In a fit of rage against technology, a rage which is common to many, but often has reason to be described anew, I recently threw the TV remote across the room. This incident reminded me of a conversation I’d had on the phone with a very young man acquaintance. He’s so young that he thinks everyone should be having fun all the time. “I just want to come and shake you until you laugh and feel better,” he said.
This sentence reminded me of what happened with a computer-guy. Although I hate computers I had to buy a MacBook in order to have my manuscripts typed and emailed to me because I can’t type. I‘d handwrite and fax them to the typist and she’d them fax them back. I‘d correct them and fax them back to her. This would go on and on. Fax machines are a kind of hell. I ‘d get messages saying, “I didn’t get page three, seven, nine, twelve.” So that’s why I got The Thing – a computer-book or whatever they’re called. At least it’s not attached to the wall and I don’t have to sit at a desk. And it was beautiful to look at – -all the BBC newsreaders had them. I figured if they have them, it must be okay. Because I’m an Anglophile and Anglophobe at the same time. I love the eccentric-beyond-belief-absurdly-funny British journalist Richard Quest, who used to read the BBC financial news. He did it with great gusto and misplaced enthusiasm for the dullest financial facts. If I met him he’d probably be mean to me in that polite way the English have. I mean the ones brought up in the upper class and upper-middle class. Not Paul McCartney or Ricky Gervais.
I never took any lessons or learned how to use the computer. All I knew was how to get the weather and order vitamins, because one thing worse than using a computer is going from store to store looking for a certain vitamin.
There was only one computer-guy who could fix Apple-Macs. And he had to travel an hour to do it. The others did PC, whatever that is. When my computer didn’t work as expected, no one warned me that this computer-guy was a fifty-five-year-old, overweight, effeminate, married makeup artist. He came to the appointment all swathed in black– a big black over- shirt and several long black scarves. In conversation he described people by their hair: “Her hair was all one length.” His own hair was in a teeny platinum blond crew-cut, and he had gigantic bulging shiny green eyeballs.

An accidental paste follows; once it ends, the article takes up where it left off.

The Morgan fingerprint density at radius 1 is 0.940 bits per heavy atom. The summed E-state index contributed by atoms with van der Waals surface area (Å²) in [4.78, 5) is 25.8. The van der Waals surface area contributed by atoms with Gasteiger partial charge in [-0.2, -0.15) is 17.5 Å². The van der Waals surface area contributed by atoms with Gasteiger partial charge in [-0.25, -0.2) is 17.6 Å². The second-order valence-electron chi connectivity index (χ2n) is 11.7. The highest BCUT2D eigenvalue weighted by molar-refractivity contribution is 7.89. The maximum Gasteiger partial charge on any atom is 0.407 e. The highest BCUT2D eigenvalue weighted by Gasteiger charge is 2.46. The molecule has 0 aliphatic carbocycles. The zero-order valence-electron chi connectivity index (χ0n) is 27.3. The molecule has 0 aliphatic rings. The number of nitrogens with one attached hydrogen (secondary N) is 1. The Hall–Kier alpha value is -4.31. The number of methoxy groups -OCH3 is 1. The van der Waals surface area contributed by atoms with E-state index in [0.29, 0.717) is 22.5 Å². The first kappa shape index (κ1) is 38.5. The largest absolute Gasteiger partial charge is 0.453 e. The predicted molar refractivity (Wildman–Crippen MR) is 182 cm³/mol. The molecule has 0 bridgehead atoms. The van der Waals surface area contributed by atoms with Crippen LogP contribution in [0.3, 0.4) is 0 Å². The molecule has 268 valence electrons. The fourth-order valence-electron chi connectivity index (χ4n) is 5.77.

The next time I called him to tell him what the computer was doing, he said, “You sound so sad, I just want to throw my arms around you and give you a big hug!” A hug from this guy was unfathomable– even the thought of it made me feel so much worse.
At our second appointment, he became enraged that I didn’t know what the Command Key was. Command-A. Or Command-P or Command whatever. “That’s not how you do it!” he said. And, “You don’t click there – click on the blue!” To mean: “I can’t believe how ignorant you are!” He had come to fix something minor. Probably the cure was to unplug and re-plug, but I ‘d forgotten because I hate anything to do with those hideous wires and plugs.
So, this guy-– we were in an outer horror-tech- room, not inside the house proper—suddenly dared to put his hands on my shoulders, and say, “You’re so tense!” Whereupon he speedily moved his hands to my neck and cracked it with a swift, powerful twist.
I said, “Please, don’t ever do that.”
He took affront and said, “I know chiropractics!”
I said, “I don’t want to be a paraplegic. I just want you to fix the computer.”
“I know what I’m doing!” he said. He was even more offended.
At one point he said, then screamed, “I can’t fix that!”
Finally he left in a huff of some kind.
Later that day he left a message to excuse his behavior by saying that he was hypoglycemic. Then I remembered that on his first visit he‘d mentioned he’d had extraterrestrial experiences. That should have tipped me off.
Julie Hecht is the author of four books. Her writing has appeared in The New Yorker and Harper’s, and she is the recipient of a Guggenheim Fellowship